Platform: Xbox 360, PS3, PC Developer: Ubisoft Montreal Publisher: Ubisoft
Box Quote: “Like one of those rides at Epcot Center, but in a good way.” -- Iroquois Pliskin, versusclucluland.blogspot.com
Full Disclosure: Even though I'm awfully good at video games, I'm what Mitch Krpata would call a tourist. If I wanted a gaming experience founded on the systematic humiliation I would just go out and play golf. Though death is a fine tool for teaching the player the rules of a video game, I think that the course of civilization has brought forth effective pedagogical alternatives to routinized cruelty. People forget that if you remove the soulcrushing frustration from golf (the putting-the-ball-in-the-hole part), you still have walking around outdoors drinking with your friends for a couple of hours. Nobody complains that strolling around manicured hillsides and sipping on malted hops is too easy.
Gameplay: Despite appearances to the contrary, Prince of Persia is not a character action game. Think of it as “Parappa the Rapper meets Aquanaut's Holiday” and you're getting in the right frame of mind to appreciate what it's trying to accomplish. The series' trademark acrobatic platforming has been reimagined as an exercise in rhythm-based gameplay: you hit various buttons with correct timing to transition from wallruns to bar swings to longjumps. By eliminating death from the scenario (your magical companion swoops in every time you fall into an abyss and cheerfully deposits you on the last bit of stable ground you touched), the game encourages you to traverse the game-world without stopping to think about your next move. And this is how Prince of Persia goads the player into pursuing its core experience: falling into a rhythm, sight-reading your path on the fly and losing yourself in the simple joys of motion. The legibility of the environments (there's always clear visual cues-- scratched-out patches on the wall, woodlined crevices, blocky hooks-- that indicate the right course through the world) removes the “puzzle” from “puzzle-platforming,” but your compensation is the fact that the world itself is a shimmering, colorful treasure. It's the closest approximation of an inhabitable painting yet seen in video games, and over the eight hours it took me to complete the game its relentless beauty never wore on me. It's a world that exists to be seen, not beaten. Bits of rhythm-based combat and simple lever-pulling puzzles interrupt the platforming at points, and while both are diverting, these elements seem to exist in order to punctuate the platforming segments rather than compel in their own right.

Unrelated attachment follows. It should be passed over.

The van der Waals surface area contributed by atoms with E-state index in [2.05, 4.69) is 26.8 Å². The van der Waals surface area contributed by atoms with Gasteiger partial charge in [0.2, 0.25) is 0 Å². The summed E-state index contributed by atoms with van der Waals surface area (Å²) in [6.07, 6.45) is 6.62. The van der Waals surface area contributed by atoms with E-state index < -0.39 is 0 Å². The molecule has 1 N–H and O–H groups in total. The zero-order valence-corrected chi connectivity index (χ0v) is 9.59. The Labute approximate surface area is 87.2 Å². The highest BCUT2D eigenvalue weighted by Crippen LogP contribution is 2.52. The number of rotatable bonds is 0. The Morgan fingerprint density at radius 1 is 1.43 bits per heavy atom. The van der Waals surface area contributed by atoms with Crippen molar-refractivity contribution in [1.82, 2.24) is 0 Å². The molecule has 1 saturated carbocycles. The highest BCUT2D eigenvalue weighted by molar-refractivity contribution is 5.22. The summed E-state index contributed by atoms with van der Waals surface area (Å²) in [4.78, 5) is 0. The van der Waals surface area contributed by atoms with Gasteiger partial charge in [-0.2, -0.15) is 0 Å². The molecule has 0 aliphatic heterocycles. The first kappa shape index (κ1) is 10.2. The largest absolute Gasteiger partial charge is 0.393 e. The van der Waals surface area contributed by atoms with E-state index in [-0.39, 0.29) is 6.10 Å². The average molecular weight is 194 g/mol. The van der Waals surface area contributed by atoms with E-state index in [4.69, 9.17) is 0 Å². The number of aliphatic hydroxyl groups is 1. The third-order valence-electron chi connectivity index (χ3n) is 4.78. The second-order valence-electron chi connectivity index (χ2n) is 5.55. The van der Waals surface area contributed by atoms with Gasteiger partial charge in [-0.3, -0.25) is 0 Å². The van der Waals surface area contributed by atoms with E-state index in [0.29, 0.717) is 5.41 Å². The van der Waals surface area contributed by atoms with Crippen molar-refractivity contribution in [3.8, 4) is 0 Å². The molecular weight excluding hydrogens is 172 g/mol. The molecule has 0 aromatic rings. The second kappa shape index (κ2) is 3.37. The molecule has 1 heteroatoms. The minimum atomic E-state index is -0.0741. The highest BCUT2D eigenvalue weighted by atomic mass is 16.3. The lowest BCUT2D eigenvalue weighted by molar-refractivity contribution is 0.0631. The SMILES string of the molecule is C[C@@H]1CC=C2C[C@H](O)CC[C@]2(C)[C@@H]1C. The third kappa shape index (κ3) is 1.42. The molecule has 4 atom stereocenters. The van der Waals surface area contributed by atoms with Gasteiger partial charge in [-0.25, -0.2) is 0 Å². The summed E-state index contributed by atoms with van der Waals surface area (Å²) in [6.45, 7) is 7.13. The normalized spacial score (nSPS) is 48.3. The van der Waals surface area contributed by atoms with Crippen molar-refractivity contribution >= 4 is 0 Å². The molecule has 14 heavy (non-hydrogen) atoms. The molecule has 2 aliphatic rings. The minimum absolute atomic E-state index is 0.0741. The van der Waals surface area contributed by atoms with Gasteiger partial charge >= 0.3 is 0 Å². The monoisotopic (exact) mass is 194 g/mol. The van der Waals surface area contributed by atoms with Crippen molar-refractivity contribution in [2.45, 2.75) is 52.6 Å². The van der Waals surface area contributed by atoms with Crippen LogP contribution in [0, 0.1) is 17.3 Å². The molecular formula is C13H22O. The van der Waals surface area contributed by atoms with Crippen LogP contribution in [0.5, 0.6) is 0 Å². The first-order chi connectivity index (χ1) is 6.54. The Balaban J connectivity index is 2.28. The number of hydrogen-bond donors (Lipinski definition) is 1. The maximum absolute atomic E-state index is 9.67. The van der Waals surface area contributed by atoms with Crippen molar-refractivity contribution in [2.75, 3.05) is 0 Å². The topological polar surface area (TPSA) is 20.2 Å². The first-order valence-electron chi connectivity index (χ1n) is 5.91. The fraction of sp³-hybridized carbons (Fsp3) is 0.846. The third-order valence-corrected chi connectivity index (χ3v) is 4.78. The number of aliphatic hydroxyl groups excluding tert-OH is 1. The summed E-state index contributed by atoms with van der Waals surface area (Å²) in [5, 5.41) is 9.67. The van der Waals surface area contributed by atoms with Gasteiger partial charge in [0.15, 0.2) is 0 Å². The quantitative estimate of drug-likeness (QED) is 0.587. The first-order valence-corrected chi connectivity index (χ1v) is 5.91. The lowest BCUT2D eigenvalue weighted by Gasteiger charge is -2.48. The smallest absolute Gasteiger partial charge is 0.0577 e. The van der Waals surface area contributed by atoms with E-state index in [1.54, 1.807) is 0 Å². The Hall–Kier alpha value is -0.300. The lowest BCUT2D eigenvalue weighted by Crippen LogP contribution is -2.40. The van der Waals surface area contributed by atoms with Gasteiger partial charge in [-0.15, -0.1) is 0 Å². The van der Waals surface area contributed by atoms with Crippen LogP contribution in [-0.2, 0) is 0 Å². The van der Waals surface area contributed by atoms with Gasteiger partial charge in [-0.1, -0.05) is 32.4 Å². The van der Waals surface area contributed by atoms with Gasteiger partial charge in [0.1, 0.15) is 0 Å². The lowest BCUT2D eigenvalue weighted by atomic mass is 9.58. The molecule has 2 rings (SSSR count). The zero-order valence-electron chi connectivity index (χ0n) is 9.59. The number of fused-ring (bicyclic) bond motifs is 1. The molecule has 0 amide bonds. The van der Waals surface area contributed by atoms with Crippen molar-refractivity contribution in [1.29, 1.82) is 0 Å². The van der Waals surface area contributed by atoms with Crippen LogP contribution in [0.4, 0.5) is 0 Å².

Story: Much like Sands of Time, the newest entry focuses on the flirtatious relationship between the reluctant hero and his fetching consort. The female lead this time around is Elika, the princess of a corrupted kingdom whose moving plight slash diaphanous clothing attracts the attention of the roguish protagonist; you spend the game healing her cursed realm and letting the dalliance marinate. Prince of Persia's designers took an unusual tack on the delivery of the narrative: instead of mandatory cutscenes, they allow the player to initiate a brief conversation between the prince and Elrika by hitting a shoulder button. While I thought this technique was a step back from Sands of Time's seamless integration of voiceover narration and conversation into the action itself, the quality of the voice acting and scripting are both noteworthy for their competence. The prince has a chuckle-worthy wisecrack or two in him, and this was incentive enough to take a moment for reflection between wallruns. But really, all the romance is in the charming physicality of the platforming itself: the way the Elrika clings to the Prince's back as you scramble across vines, the way they swing around each other in order to exchange places on a beam, the way that Elika's jump-extending fling becomes a natural part of your own movements. These kids dance so well together that their falling for each other seems inevitable, and this is as it should be. The unexpectedly poignant finale was a fitting counterpoint to the breezy, swashbuckling tone of the narrative and presented the player with the one of the few real ethical dilemmas of the holiday season: turn the console off, or finish the game?
The Takeaway: If you're like me, you've spent a lot of time the last few months wandering from one bombed-out warzone to another. Why not let a game transport you somewhere you want to be?